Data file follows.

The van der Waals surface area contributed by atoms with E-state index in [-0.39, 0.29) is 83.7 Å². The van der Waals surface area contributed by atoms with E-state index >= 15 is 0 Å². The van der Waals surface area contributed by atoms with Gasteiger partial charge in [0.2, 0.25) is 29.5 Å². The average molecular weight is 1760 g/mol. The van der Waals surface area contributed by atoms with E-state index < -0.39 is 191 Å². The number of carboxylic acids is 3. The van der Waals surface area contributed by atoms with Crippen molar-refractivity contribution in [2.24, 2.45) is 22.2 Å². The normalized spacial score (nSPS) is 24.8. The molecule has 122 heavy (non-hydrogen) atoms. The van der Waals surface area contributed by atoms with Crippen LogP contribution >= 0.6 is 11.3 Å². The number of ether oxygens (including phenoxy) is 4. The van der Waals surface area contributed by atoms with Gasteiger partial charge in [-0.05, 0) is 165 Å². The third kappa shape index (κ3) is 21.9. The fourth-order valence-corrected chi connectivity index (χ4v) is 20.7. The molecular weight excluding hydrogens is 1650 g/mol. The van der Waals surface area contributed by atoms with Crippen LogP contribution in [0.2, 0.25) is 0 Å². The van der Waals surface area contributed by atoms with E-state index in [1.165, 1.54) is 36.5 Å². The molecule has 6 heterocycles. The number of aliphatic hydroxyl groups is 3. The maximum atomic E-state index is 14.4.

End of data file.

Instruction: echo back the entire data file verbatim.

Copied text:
The van der Waals surface area contributed by atoms with E-state index in [-0.39, 0.29) is 83.7 Å². The van der Waals surface area contributed by atoms with E-state index >= 15 is 0 Å². The van der Waals surface area contributed by atoms with Gasteiger partial charge in [0.2, 0.25) is 29.5 Å². The average molecular weight is 1760 g/mol. The van der Waals surface area contributed by atoms with E-state index < -0.39 is 191 Å². The number of carboxylic acids is 3. The van der Waals surface area contributed by atoms with Crippen molar-refractivity contribution in [2.24, 2.45) is 22.2 Å². The normalized spacial score (nSPS) is 24.8. The molecule has 122 heavy (non-hydrogen) atoms. The van der Waals surface area contributed by atoms with Crippen LogP contribution >= 0.6 is 11.3 Å². The number of ether oxygens (including phenoxy) is 4. The van der Waals surface area contributed by atoms with Gasteiger partial charge in [-0.05, 0) is 165 Å². The third kappa shape index (κ3) is 21.9. The fourth-order valence-corrected chi connectivity index (χ4v) is 20.7. The molecular weight excluding hydrogens is 1650 g/mol. The van der Waals surface area contributed by atoms with Crippen LogP contribution in [0.2, 0.25) is 0 Å². The van der Waals surface area contributed by atoms with E-state index in [1.165, 1.54) is 36.5 Å². The molecule has 6 heterocycles. The number of aliphatic hydroxyl groups is 3. The maximum atomic E-state index is 14.4.